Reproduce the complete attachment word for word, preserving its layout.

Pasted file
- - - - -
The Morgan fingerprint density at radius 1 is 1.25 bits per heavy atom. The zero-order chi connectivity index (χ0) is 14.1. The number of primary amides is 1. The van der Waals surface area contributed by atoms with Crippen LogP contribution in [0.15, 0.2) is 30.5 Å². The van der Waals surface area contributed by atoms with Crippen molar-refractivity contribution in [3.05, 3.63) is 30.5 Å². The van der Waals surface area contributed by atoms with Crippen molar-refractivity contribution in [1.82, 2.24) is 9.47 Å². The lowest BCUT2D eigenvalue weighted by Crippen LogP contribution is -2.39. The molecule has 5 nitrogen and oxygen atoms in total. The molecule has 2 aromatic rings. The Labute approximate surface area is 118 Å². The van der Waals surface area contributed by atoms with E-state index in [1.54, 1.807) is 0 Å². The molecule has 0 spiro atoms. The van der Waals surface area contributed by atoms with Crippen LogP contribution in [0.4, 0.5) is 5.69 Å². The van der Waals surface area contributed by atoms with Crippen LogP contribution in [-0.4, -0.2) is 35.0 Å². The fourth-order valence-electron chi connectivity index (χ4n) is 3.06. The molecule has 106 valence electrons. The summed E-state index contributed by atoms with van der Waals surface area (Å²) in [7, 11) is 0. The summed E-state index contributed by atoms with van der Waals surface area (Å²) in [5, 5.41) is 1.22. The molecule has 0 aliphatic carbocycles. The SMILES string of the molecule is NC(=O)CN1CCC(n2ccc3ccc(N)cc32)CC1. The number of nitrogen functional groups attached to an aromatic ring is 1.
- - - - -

The Morgan fingerprint density at radius 1 is 1.25 bits per heavy atom. The zero-order chi connectivity index (χ0) is 14.1. The number of primary amides is 1. The van der Waals surface area contributed by atoms with Crippen LogP contribution in [0.15, 0.2) is 30.5 Å². The van der Waals surface area contributed by atoms with Crippen molar-refractivity contribution in [3.05, 3.63) is 30.5 Å². The van der Waals surface area contributed by atoms with Crippen molar-refractivity contribution in [1.82, 2.24) is 9.47 Å². The lowest BCUT2D eigenvalue weighted by Crippen LogP contribution is -2.39. The molecule has 5 nitrogen and oxygen atoms in total. The molecule has 2 aromatic rings. The Labute approximate surface area is 118 Å². The van der Waals surface area contributed by atoms with E-state index in [1.54, 1.807) is 0 Å². The molecule has 0 spiro atoms. The van der Waals surface area contributed by atoms with Crippen LogP contribution in [0.4, 0.5) is 5.69 Å². The van der Waals surface area contributed by atoms with Crippen LogP contribution in [-0.4, -0.2) is 35.0 Å². The fourth-order valence-electron chi connectivity index (χ4n) is 3.06. The molecule has 106 valence electrons. The summed E-state index contributed by atoms with van der Waals surface area (Å²) in [7, 11) is 0. The summed E-state index contributed by atoms with van der Waals surface area (Å²) in [5, 5.41) is 1.22. The molecule has 0 aliphatic carbocycles. The SMILES string of the molecule is NC(=O)CN1CCC(n2ccc3ccc(N)cc32)CC1. The number of nitrogen functional groups attached to an aromatic ring is 1.